In September 2013 in Romania a four year old boy was mauled to death by a pack of dogs. This caused a great outrage in the nation prompting the president and the parliament to take decisive action to deal with the strays. President Traian Basescu made a memorable declaration that “humans are above dogs,” and pushed through a controversial law in parliament that saw Bucharest’s strays captured and, if they weren’t adopted or homed within two weeks, euthanized. Following this enactment some 16,000 strays were thought to have been destroyed by the Bucharest Authority for Surveillance and Protection of Animals.
Needless to say the mass killing of strays led to a huge outcry, with animal rights organizations in Europe taking up the cudgels against the government. But whatever be the ethical issues involved, the incident only showed the prime of place the nation’s authorities accorded to human life, that humans are above animals.
The same sentiment was evident in the response of the zoo staff at Cincinnati Zoo in the USA in May 2016 when a three year old boy fell into the enclosure of a silverback Gorilla, an endangered species. The 400-ton Gorilla stood over the boy for some time before dragging him away. Describing it as a ‘life-threatening situation,’ the emergency response team of the zoo shot and killed the 17-year old Gorilla and rescued the boy.
I wonder if there will ever be the same kind of response from the authorities concerned in our land where conflict between humans and animals is much more common, almost always to the detriment of the humans. Would any zoo staff here have the daring and the guts to kill a zoo animal if a similar ‘life threatening situation’ developed? And if he did so would anyone in the government stand by him? Never. Our elephants are majestic and in their caparisoned glory during temple festivals they are indeed the star attraction. But what happens when they, in heat, go rogue and run amok? Instances are many of hapless mahouts swirled around in their trunks and stamped and gored to death by the immense beasts. Our response invariably is to watch the prolonged fatal drama, film it, shout or drum beat to scare the animal away and wait for the tranquilizer gunman from a distant place to arrive. By that time one more precious human life, some times more, would have been lost.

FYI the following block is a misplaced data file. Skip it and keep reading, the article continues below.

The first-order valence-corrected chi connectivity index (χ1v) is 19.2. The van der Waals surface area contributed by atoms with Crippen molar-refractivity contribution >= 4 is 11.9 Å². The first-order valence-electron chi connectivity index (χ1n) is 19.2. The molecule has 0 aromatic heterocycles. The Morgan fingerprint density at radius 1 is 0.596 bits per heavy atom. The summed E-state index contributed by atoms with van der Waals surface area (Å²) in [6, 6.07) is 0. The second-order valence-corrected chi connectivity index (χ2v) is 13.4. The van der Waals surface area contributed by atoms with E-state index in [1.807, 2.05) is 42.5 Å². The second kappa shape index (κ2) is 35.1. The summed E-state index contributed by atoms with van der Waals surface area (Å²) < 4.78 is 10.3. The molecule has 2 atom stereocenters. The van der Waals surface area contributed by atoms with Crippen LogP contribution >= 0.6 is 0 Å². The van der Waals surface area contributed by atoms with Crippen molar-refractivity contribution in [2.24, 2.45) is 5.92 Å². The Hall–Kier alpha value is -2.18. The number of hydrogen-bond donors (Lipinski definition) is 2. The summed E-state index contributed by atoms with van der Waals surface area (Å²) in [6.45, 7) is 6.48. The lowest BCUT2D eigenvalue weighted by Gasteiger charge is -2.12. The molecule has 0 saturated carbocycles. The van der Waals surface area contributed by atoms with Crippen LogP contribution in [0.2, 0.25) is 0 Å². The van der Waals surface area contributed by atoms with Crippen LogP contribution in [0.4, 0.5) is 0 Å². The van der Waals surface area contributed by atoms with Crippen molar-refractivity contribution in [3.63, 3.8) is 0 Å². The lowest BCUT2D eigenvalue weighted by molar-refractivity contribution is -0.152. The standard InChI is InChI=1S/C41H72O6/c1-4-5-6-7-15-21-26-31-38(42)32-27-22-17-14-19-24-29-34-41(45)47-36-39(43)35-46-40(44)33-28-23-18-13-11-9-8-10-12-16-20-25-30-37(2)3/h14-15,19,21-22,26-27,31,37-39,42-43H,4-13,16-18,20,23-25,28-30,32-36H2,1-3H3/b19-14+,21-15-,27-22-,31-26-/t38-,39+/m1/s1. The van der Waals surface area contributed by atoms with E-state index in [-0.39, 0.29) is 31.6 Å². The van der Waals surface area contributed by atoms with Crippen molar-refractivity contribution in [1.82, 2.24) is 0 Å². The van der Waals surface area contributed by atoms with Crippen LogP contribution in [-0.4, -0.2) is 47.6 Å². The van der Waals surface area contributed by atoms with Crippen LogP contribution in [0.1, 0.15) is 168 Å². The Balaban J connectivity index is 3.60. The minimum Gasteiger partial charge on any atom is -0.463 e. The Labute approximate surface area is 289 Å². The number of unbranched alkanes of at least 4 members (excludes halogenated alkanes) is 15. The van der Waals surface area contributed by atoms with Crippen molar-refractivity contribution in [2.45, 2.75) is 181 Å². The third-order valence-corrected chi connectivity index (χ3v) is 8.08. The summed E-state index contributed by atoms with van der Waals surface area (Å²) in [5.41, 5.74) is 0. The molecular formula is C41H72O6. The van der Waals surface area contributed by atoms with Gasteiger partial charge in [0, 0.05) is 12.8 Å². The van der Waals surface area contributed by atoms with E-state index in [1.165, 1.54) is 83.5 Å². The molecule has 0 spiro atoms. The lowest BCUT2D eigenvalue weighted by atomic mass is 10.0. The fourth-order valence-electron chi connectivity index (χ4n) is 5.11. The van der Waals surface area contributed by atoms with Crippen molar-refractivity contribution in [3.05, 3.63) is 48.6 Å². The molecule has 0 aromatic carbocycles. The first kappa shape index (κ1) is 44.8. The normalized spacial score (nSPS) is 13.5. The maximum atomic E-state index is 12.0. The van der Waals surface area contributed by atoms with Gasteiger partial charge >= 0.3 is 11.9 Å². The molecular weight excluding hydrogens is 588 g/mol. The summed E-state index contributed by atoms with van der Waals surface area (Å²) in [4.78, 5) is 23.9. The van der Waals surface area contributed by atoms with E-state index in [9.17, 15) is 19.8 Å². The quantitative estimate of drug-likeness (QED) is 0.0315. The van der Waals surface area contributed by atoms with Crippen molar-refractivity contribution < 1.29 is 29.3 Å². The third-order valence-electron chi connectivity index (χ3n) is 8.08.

The same is the case with the villages bordering on the forests. At times wild beasts, mostly leopards, descend on the villages attacking humans. Even if the forest authorities are informed promptly, their tardy response will usually be to capture the wild beast alive with net and cage. It will be good or bad for the villagers depending on the success or otherwise of the rescue mission of the forest men.
No one can argue that stray dogs or wild beasts should all be killed to make it safe for humans to live. But when life threatening situations develop, the response of the authorities concerned, from top to bottom, should be to give utmost importance to human life.
It is indeed good that there are many non-governmental organizations engaged in the service of strays and other animals. But their pre-occupation with them should be in consonance with the safety and protection of humans and not in opposition to them. In other words animal rights activism, environmental activism etc. are intrinsically good, but they should never yield place to animal rights extremism or environmental extremism. Animals do deserve humane treatment. But humans deserve it more.
Is it too much to hope that a day will come when the administrators, law makers and dispensers of justice will have a paradigm shift in their attitude towards animals and humans so that safety, security and wellbeing of the humans, the citizenry of the country, will enjoy paramount consideration as envisaged by the founding fathers of our Constitution?
More by : P. Ravindran Nayar